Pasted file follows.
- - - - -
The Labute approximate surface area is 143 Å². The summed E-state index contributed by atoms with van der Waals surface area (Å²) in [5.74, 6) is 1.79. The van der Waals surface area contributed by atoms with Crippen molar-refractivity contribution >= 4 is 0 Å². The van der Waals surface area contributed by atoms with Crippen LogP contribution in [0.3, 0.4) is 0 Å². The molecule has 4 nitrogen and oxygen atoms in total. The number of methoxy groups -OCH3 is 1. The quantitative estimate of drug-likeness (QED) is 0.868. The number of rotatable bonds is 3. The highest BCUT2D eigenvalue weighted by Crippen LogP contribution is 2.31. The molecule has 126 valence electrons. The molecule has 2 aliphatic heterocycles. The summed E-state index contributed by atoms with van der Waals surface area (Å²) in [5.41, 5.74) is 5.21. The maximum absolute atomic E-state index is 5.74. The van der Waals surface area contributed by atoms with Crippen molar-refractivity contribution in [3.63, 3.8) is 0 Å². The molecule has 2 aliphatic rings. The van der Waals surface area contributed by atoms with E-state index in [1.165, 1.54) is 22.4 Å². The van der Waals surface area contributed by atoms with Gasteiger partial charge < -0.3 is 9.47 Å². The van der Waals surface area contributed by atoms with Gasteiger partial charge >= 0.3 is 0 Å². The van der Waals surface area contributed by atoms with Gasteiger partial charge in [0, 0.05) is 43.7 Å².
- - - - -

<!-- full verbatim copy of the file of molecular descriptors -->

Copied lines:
The Labute approximate surface area is 143 Å². The summed E-state index contributed by atoms with van der Waals surface area (Å²) in [5.74, 6) is 1.79. The van der Waals surface area contributed by atoms with Crippen molar-refractivity contribution >= 4 is 0 Å². The van der Waals surface area contributed by atoms with Crippen LogP contribution in [0.3, 0.4) is 0 Å². The molecule has 4 nitrogen and oxygen atoms in total. The number of methoxy groups -OCH3 is 1. The quantitative estimate of drug-likeness (QED) is 0.868. The number of rotatable bonds is 3. The highest BCUT2D eigenvalue weighted by Crippen LogP contribution is 2.31. The molecule has 126 valence electrons. The molecule has 2 aliphatic heterocycles. The summed E-state index contributed by atoms with van der Waals surface area (Å²) in [5.41, 5.74) is 5.21. The maximum absolute atomic E-state index is 5.74. The van der Waals surface area contributed by atoms with Crippen molar-refractivity contribution in [3.63, 3.8) is 0 Å². The molecule has 2 aliphatic rings. The van der Waals surface area contributed by atoms with E-state index in [1.165, 1.54) is 22.4 Å². The van der Waals surface area contributed by atoms with Gasteiger partial charge < -0.3 is 9.47 Å². The van der Waals surface area contributed by atoms with Gasteiger partial charge >= 0.3 is 0 Å². The van der Waals surface area contributed by atoms with Gasteiger partial charge in [0, 0.05) is 43.7 Å².